How to Get Baby to Hold Bottle

What You Need to Know About Self-Feeding

Timing, tips and guidance for prompting your baby to hold the bottle and self-feed. Also learn about developmental milestones concurrent with bottle-holding.

Babies develop the fine motor skills needed to grasp a bottle, and find its destination, between 6 and 10 months old. Some babies start a little earlier, some start a little later, but you don't want to rush bottle-holding, no matter how much you want a reennactment of the flair displayed by your favorite bartender. You can, however, give a few helpful nudges.

Signs of Readiness

When your baby has the fine motor skills to hold a bottle, he will—if he chooses to. Your little one might have the ability but still prefers the closeness of mommy, so he defers to you during feeding. The only sure way to tell is by handing him a bottle. If he doesn't hold it when you hand it to him, don't go crazy thinking it's a developmental issue. As long as your baby has experienced some or all of the following developmental milestones by 9 months old, you don't have to consult the doctor:

  • Transfers toys and other objects from one hand to the other
  • Scoops up objects using his hands and fingers in a raking movement
  • Picks up and drops objects during play.

Progression, not pace, points toward successful development. However, if by 9 months old your baby doesn't reach for objects, has poor head control when seated and can't put things in his mouth, make an appointment to see your pediatrician. If you feel your baby has met enough milestones to encourage bottle-holding practice, acquaint yourself with self-feeding safety.

Self-Feeding Safety

  • Don't prop the bottle on an object to help her out; it can cause overfeeding and choking. Liquid also pools around the teeth and can create an environment conducive to tooth decay.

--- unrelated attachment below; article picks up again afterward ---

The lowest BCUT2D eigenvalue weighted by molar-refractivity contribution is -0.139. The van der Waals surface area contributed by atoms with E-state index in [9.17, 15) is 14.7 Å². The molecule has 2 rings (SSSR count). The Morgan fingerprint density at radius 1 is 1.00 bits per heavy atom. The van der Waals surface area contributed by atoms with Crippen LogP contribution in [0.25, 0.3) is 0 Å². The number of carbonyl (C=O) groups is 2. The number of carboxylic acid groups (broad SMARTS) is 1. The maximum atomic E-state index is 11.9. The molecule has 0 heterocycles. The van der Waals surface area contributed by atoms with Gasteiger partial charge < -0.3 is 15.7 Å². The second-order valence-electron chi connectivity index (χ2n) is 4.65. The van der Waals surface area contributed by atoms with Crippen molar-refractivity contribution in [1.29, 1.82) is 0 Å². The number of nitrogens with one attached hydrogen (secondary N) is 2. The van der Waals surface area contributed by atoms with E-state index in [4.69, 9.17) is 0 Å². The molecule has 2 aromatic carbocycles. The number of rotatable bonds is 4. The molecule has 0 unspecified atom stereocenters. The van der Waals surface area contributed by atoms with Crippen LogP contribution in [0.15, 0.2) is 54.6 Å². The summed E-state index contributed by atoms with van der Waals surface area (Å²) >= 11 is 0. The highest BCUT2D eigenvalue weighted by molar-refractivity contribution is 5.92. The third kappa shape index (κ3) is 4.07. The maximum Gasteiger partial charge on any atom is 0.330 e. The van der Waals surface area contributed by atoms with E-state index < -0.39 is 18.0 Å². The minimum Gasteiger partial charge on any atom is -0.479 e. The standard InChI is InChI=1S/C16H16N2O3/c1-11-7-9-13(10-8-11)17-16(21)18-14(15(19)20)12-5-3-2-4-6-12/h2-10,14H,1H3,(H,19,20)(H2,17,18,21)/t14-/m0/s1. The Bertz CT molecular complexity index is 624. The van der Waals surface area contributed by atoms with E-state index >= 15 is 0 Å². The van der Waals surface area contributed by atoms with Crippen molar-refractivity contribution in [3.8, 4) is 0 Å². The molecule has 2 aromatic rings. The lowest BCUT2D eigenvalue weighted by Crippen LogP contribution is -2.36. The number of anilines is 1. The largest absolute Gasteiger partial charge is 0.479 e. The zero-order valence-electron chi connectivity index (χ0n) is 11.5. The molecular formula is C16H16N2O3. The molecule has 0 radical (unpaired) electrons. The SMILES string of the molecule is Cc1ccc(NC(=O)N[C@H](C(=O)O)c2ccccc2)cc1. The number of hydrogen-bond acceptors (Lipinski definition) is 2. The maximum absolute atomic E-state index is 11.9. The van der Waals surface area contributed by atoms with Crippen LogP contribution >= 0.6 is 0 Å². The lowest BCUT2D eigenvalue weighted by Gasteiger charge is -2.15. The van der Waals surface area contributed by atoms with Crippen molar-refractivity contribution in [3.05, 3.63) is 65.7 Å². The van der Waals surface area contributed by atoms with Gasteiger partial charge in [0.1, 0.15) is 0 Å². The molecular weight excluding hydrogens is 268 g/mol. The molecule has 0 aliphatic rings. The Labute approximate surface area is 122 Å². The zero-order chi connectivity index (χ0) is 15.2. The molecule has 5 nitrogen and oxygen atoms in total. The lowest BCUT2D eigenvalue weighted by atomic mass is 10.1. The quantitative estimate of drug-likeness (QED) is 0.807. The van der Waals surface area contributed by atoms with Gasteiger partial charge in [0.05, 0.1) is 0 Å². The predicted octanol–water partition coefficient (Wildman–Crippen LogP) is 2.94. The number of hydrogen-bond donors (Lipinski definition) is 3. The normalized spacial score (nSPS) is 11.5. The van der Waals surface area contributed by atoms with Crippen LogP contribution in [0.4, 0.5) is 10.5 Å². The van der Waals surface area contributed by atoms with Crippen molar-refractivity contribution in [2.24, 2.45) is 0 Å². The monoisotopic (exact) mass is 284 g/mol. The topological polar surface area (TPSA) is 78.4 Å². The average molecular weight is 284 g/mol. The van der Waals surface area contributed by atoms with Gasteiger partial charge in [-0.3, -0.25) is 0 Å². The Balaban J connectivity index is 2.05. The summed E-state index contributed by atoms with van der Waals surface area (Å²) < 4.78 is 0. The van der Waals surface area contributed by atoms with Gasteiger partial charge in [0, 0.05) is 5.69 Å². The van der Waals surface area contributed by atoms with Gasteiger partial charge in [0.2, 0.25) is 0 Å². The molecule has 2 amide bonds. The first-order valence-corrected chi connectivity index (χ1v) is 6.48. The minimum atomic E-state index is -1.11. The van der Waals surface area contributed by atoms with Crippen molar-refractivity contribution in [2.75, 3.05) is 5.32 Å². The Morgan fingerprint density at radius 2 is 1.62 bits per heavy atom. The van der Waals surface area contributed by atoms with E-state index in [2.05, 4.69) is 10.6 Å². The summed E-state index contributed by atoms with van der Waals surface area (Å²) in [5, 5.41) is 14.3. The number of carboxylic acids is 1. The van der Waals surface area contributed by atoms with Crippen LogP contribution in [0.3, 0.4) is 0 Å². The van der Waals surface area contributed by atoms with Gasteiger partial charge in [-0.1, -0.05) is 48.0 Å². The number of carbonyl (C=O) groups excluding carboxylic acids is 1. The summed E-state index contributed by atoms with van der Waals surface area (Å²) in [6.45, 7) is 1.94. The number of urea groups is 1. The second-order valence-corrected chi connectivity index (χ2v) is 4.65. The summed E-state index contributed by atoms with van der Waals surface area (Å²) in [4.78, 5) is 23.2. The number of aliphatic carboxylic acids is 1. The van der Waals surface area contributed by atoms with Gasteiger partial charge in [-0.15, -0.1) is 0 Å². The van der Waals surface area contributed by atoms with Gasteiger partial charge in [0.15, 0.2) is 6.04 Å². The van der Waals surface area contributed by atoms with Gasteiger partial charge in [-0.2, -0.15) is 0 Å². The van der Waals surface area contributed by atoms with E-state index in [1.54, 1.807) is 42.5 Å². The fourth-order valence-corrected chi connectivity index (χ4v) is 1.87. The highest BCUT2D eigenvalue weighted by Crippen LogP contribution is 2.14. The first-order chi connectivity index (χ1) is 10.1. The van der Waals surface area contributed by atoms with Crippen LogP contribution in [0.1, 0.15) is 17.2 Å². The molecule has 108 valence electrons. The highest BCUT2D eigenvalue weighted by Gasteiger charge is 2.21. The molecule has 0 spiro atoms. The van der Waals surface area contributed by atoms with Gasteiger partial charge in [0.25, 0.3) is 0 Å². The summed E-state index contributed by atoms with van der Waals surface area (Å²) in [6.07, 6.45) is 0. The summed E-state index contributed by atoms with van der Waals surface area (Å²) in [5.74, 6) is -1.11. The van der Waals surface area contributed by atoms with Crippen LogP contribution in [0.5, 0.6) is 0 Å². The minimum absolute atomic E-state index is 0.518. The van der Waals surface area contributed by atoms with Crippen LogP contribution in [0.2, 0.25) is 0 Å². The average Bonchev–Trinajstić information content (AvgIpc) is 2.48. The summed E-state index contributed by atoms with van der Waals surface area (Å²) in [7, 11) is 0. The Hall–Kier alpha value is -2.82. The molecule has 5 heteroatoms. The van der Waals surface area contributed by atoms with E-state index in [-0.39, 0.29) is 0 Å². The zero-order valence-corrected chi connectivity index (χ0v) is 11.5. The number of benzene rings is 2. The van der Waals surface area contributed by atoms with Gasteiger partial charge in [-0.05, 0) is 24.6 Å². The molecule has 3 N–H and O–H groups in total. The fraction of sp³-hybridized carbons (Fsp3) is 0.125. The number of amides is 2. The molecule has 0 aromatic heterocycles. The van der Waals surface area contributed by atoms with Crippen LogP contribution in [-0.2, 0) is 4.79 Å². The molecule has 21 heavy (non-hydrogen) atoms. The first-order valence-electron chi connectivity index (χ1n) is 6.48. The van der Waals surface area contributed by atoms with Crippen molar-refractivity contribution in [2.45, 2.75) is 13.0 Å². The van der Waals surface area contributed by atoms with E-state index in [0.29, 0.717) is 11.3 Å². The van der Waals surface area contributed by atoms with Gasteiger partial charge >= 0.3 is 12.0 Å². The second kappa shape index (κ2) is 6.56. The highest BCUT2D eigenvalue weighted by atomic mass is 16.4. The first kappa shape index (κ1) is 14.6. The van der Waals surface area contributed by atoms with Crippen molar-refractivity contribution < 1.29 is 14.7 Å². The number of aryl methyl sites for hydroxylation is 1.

• Don't let your baby fall asleep while holding a bottle in her mouth; liquid might leak and enter her Eustachian tubes (throat-ear connection), where it can cause an infection.

  • Don't let your baby self-feed all the time; she needs that snuggle time.

In short, don't force bottle-feeding; it will happen when it needs to happen. On the other hand, you can encourage and accustom your little one to bottle-holding.

Bottle-Holding Tips

  • Cuddle your baby and hand him the bottle; he might take to holding it more readily if he's close to you.
  • Fill the bottle incrementally while he learns to hold it; a full bottle might be too heavy. Start off with an empty bottle so he can practice grasping; then add formula as he can handle it.
  • Provide physical support while your baby holds the bottle. He might need elbow or forearm support, or you might have to lift the end of the bottle slightly.
  • Set the bottle in his play area and just see what he does without any cajoling. He might use the moment to assert his independence and hold it by himself.
  • After your baby can grasp the bottle, help guide it to his mouth. He might only need to learn the bottle-to-mouth motion.
  • Hold your baby in the breastfeeding position when he starts self-feeding. 

Self-feeding, like other milestones, is a marathon, not a sprint. As long as your baby is meeting other developmental goals, he is doing fine.

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